Monday, January 21, 2013

THE NEW YORKER's Emily Nussbaum on the artistic implosion of HOMELAND.

Excerpted from Emily Nussbaum's "On Television" article TRIGGER-HAPPY in the January 21, 2013 issue of THE NEW YORKER (much of the article is about the FX series JUSTIFIED):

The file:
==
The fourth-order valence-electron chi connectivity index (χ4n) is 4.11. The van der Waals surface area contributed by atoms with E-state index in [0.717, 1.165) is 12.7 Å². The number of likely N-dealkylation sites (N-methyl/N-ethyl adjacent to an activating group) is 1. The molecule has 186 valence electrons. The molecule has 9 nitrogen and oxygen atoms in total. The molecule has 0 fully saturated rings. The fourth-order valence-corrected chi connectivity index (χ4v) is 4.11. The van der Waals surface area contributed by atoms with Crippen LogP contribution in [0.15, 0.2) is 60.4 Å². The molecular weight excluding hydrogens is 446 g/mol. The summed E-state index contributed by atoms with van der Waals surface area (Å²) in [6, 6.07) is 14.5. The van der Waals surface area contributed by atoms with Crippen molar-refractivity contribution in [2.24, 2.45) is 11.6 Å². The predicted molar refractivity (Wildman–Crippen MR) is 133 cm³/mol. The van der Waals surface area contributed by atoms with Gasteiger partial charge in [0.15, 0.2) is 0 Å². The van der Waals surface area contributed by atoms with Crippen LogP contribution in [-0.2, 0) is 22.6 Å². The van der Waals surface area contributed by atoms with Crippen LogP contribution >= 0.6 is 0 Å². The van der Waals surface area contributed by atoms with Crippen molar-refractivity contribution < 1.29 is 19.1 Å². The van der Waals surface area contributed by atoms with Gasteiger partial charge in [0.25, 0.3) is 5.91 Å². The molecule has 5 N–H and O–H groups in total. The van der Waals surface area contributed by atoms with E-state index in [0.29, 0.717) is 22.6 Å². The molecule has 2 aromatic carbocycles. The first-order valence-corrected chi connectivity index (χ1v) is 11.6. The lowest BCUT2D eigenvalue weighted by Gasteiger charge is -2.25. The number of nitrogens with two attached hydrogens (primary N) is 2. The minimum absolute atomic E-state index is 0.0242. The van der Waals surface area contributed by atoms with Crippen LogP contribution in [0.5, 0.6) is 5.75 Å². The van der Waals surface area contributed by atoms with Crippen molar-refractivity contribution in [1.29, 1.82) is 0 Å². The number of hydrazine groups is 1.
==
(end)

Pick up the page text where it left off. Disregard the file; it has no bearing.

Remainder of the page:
"As I watched "Justified"'s narrative expand and contract, it was hard not to think of Showtime's espionage thriller "Homeland," which just ended a disastrous second season.  The show's original twelve episodes were a mini-masterpiece, a propulsive scenario paired with a reasonably thoughtful exploration of U.S. policy on torture and drones.  The second season began well, but it imploded into schlock--the creators had fallen in love with the chemistry between their stars [Claire Danes as CIA agent Carrie and Damian Lewis as U.S. soldier-turned-terrorist-turned-double-agent Brody].  When a bomb went off in the finale, it killed every corrupt or shady character, a convenient metaphor for the show's problems: it had been purged of complexity, a side effect of success.  The surviving ensemble--Carrie and Brody, Brody's family, Mike, Saul, and Quinn--were now cursed with, at worst, the flaws of the antihero: brilliant but unstable, willing to break rules in the name of justice.  That's not an original story, let alone an interesting way to examine foreign policy."

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